The world is slowly changing, and I must follow. The leaves will soon wear their masks of bright colors, dressing up the trees in their season’s best. The air will grow cold, crisp and fresh, the morning frost will stain the grass a sparking white. The rain will come and wash away the scorched earth that this summer has wrought. The world will find the gentle peace that comes with the coming season, easing away from the ravenous passions of the last.

Change can be so beautiful when we are willing to embrace it. This is going to be a gorgeous year, built for new adventures, I can feel it in my blood, pounding through my veins, breathing life into my soul. I’m falling in love with this new life I’m creating, I’m falling in love with the season that has always helped me find myself again. I missed this old road, I feel enriched to have found it again.

May you find all that you are looking for, my friends. May you peer fearlessly into your own soul and find the road that will lead you where your heart belongs. This life we were gifted with; it is pointless if we stand here stagnant. Never be afraid of those winds of change. Never be afraid to travel down that road. Success or failure- it doesn’t matter- the point is that you walked that path, you found where it led, and you learned from it, simply because you dared to brave the risks of taking that chance. Embrace the change, enjoy the season; because none will ever be quite like this one.

Long walks in the woods, great friends and good wine

There is something about Mother Nature that soothes the soul and puts a troubled mind at ease. We tend to forget that these concrete jungles and civil constructs  are human inventions; and truth be told, we’ve never been particularly good at knowing what was right for us. Stepping back into nature can feel like coming home after a long day.

Whenever I find myself feeling suffocated by obligations and expectations; when my smiles come less frequently and my mind can’t slow down long enough to let me breath- I know that it is time to hop in the car and find salvation on a trail. Truthfully- when my friends made plans for us to go on Sunday- I didnt want to. I was struggling internally, barely managed to pull myself out of bed the day before. I knew it was going to rain and that we would be up early. But they had managed to finagle a promise out of me on Friday night (a couple of drinks helped their cause). So, true to my word, I set my alarm and drug myself slowly out of bed. It was the best thing I never wanted to do.


Sometimes I forget how fortunate I am to live where I do. The Pacific Northwest is know for its rain, rain, and then for good measure- a little bit more rain. But there is a beautiful benefit to this onslaught of wet weather- our forests are lush, wild and green. You can’t go too far without stumbling across a babbling brook or a raging river. Which means that the hiking is fantastic.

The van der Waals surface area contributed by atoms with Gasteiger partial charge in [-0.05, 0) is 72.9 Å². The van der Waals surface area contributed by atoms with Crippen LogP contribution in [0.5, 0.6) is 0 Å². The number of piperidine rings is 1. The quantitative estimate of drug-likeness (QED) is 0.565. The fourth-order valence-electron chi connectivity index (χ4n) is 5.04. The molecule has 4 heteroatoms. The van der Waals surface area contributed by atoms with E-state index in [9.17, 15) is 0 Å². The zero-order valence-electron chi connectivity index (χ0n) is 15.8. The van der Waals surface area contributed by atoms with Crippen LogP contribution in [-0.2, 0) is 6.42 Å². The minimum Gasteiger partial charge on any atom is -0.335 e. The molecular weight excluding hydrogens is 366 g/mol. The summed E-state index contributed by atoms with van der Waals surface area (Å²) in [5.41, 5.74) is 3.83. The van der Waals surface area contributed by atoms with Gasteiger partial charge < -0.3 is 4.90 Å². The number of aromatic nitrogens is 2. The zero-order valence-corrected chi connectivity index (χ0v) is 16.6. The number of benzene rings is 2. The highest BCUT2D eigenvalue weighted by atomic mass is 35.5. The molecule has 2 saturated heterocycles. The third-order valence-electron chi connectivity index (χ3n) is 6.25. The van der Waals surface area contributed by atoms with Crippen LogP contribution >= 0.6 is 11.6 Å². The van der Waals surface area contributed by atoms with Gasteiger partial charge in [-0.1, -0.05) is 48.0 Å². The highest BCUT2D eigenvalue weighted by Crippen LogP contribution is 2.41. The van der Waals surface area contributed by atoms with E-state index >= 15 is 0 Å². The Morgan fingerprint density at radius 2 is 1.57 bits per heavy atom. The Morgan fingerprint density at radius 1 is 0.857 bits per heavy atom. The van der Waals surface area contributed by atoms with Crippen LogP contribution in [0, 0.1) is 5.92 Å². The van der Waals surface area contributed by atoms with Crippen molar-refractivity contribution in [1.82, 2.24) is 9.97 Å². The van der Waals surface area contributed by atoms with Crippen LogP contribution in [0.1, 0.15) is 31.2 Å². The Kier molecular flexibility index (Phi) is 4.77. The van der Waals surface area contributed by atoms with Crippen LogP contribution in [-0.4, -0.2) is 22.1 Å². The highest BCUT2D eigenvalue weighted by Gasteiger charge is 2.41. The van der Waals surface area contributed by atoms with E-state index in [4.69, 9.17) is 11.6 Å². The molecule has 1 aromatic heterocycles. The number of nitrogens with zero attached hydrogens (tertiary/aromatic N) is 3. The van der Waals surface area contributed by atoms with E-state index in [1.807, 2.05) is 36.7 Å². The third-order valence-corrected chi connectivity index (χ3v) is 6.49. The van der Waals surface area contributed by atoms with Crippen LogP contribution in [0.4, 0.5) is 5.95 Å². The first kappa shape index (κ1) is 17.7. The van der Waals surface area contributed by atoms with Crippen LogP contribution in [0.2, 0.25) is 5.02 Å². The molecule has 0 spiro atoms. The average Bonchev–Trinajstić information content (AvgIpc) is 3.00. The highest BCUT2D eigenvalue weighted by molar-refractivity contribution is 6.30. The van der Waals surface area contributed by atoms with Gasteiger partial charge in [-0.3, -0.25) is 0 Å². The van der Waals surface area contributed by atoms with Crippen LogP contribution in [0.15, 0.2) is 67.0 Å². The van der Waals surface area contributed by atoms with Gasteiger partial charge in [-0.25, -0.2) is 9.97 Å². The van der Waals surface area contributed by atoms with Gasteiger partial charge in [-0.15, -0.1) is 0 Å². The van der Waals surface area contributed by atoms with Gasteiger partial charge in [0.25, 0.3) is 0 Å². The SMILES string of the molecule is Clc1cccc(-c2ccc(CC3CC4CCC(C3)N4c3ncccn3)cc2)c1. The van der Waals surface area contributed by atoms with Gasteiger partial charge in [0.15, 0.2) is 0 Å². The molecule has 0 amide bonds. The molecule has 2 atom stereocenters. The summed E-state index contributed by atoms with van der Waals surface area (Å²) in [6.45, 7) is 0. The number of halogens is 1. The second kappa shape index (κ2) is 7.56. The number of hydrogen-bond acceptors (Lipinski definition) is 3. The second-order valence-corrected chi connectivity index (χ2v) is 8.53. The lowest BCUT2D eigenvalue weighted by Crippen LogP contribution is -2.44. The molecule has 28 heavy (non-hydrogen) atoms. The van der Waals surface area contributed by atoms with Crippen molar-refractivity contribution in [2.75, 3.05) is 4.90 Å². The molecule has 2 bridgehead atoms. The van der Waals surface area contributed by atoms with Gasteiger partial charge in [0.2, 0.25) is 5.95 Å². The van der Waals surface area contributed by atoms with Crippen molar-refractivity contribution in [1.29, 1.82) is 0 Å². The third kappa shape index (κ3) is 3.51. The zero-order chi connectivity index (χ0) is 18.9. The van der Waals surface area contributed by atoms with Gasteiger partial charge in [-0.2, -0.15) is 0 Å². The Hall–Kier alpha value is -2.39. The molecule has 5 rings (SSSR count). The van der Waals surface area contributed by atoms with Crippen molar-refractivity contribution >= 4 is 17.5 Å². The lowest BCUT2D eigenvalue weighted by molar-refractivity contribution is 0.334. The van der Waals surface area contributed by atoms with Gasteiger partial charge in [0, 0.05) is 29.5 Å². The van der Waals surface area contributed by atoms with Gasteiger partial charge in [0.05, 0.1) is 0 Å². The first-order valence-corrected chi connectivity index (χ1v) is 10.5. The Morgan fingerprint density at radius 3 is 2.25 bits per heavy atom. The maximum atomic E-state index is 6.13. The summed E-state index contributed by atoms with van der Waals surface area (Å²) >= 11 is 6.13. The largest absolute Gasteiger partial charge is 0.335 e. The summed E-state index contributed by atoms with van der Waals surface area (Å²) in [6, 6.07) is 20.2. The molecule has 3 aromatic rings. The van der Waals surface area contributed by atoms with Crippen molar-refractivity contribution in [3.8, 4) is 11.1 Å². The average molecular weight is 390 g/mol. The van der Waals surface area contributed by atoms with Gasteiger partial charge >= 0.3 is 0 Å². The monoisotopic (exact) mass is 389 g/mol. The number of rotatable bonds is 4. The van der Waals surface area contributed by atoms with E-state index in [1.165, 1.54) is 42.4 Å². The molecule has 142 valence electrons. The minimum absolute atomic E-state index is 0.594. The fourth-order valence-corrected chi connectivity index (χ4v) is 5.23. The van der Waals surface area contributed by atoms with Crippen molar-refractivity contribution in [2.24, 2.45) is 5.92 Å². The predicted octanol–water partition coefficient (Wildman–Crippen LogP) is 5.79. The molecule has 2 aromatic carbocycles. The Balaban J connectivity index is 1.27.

There is a clarity and peace that you will only find when confronted with your wilder self; the fresh air, the trees, and yes- even the rain; can wash away the taint of the city and the stresses that inevitably accompany it. I was a bit of a hippy as a kid; Henry David Thoreau was an idol of mine, soon to be followed by the likes of John Muir. I wanted nothing more than to traipse off into the woods and live an unconventional life without the trivialities we inevitable bombard ourselves with. But then I remembered that I also like indoor plumbing, hot baths, not hunting animals, and space heaters. I grew up and became a rather conventional human being- though my soul is still as wild as it was when I was a little girl dreaming of traveling through nature’s hidden secrets.

It’s refreshing and calming when you spend your time focusing on the world outside of yourself, when you are able to slow down and immerse yourself in the beauty surrounding you. This world has so much to offer us when we take a moment to truly enjoy it. So we walked, we took pictures, we ate snacks, and when we made it to our destination we celebrated with a small glass of wine. (I will note here that this probably isn’t the best idea in the world- do not imbibe too much when you are in the woods, near cliffs, or having to traipse through difficult trails to rejoin civilization. Be responsible, my friends).

A world of worries fell away in those hours; listening to the potter patter of the rain on the canopy of trees, feeling the burn in my legs as we climbed up and up, slowing down to watch caterpillars and snails, taking pictures of dew drops on leaves, feeling the force of a waterfall that carved out a cavernous pathway behind it. I am reminded of how small I am in the grand scheme of things, and rediscovered my connection to this hidden world of wonder and beauty. Being out in the world reminds you to feel alive. This is not a lesson I will be forgetting soon.











The blue-clad people to the left of the falls are for scale; no picture can do this place justice

Cheers, my friends, may we always find an escape when we need one, and may we always have time to rediscover this beautiful world of ours